In order for your database of CVs to have any value, it needs to become accessible and the system needs to provide the tools to rapidly match CVs to any new vacancies as they are posted. Most good recruitment systems have an auto match facility that uses the parsing technology to search the database and then provide potential candidates in order of suitability for you, along with the communication tools to invite those candidates to view your latest position.

Screening and due diligence

An online recruitment system that works, will normally help to generate a reasonable selection of potentially suitable applicants. However, before moving to interview, it is best practice to perform some due diligence in order to help avoid wasting time at interview and potentially making a bad hire.

Recent PWC and KPMG surveys determined that 1 in 4 hires constituted a bad hire that could have been avoided by performing some basic due diligence and the average cost to a business for a salary over £30k was in excess of £50k, when recruitment costs, training, loss of business, impact on the team morale and subsequent replacement costs were all taken into consideration.

The 3 key components that you are looking for, to assist you in this process are video profiling technology, behavioural profiling and background checks.

The advantage of performing these additional assessments are also worthy of consideration. If a comprehensive screening process is delivered and communicated effectively, it inspires candidates to believe that the company takes the recruitment of staff seriously and establishes a positive opinion of the business from the outset. By looking at the cultural fit of an individual more, the company will begin to hire against behavioural attributes more and this is proven to dramatically improve staff retention and subsequent commercial output.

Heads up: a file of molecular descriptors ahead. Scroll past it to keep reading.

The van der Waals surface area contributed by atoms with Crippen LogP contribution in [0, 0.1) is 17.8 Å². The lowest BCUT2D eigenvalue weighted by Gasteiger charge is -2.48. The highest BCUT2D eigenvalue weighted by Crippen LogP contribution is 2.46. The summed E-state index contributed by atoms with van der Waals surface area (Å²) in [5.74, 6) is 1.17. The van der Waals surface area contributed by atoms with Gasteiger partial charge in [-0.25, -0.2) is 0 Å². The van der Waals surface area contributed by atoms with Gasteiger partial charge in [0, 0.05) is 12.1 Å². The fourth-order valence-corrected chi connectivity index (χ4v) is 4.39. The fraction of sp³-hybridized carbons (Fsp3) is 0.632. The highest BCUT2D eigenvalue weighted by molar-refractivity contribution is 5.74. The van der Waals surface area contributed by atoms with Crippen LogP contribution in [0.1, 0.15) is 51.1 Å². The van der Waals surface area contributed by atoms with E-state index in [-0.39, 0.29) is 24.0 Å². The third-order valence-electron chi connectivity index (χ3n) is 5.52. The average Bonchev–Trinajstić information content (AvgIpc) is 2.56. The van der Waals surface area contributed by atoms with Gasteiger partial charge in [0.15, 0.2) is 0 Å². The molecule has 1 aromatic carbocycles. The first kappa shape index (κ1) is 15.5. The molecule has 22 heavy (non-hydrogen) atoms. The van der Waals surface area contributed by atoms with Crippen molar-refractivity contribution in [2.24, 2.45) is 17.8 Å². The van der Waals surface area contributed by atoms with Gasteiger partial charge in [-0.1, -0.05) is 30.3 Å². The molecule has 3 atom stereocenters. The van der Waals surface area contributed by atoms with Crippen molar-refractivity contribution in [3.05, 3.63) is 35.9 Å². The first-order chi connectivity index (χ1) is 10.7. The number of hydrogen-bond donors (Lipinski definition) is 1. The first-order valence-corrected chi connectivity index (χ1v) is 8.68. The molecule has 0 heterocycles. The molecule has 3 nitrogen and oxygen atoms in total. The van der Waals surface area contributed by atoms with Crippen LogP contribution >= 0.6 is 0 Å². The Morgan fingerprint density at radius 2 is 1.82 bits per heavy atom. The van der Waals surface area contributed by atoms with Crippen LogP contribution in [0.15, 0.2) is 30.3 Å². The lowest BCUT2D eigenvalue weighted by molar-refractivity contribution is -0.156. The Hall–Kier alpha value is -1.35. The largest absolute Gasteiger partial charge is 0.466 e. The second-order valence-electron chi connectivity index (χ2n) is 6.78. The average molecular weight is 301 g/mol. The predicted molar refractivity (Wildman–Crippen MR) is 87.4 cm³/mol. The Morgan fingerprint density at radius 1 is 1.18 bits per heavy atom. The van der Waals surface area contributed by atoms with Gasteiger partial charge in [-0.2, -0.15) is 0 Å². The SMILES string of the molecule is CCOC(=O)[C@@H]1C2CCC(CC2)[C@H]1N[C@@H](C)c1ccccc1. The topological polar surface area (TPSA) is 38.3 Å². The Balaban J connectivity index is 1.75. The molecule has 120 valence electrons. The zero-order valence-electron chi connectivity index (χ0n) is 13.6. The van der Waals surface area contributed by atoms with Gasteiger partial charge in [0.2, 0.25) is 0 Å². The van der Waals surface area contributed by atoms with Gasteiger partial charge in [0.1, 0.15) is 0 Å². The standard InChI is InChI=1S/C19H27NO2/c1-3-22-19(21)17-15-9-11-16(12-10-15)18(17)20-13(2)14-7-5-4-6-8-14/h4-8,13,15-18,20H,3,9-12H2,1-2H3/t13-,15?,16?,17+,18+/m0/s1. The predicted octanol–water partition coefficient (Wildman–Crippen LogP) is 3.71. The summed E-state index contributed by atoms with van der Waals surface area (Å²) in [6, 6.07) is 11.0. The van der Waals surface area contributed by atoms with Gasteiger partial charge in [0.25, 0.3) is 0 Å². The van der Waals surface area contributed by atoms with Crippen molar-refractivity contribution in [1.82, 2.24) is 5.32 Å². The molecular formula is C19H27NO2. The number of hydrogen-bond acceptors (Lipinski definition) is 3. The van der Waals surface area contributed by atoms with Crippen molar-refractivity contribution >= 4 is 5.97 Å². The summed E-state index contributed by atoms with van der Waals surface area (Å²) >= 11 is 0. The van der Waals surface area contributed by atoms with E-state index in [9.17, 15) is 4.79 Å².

The best way to compare the way that recruitment systems work is to request an online demonstration of the service and a trial before making any contractual commitments. If you have enough recruitment activity taking place I suggest that you run at least 5 recruitment campaign trials in order to assess how the system copes with a range of vacancies each with slightly different challenges.

About The Author 

improve hiring metricsMark Stephens has over 20 years of business management experience, across Sales, Marketing, Recruitment and Technology environments. Mark is a serial entrepreneur and is the founder of Smart Recruit Online and The HR & Recruitment Resource Library.

Mark has established a reputation for his passion and enthusiasm over twenty years working in the recruitment industry, both client and agency side. For the last seven years, Mark has been researching the recruitment landscape from both a technology and people perspective. His insights into market trends are often used and quoted across the industry’s leading publications.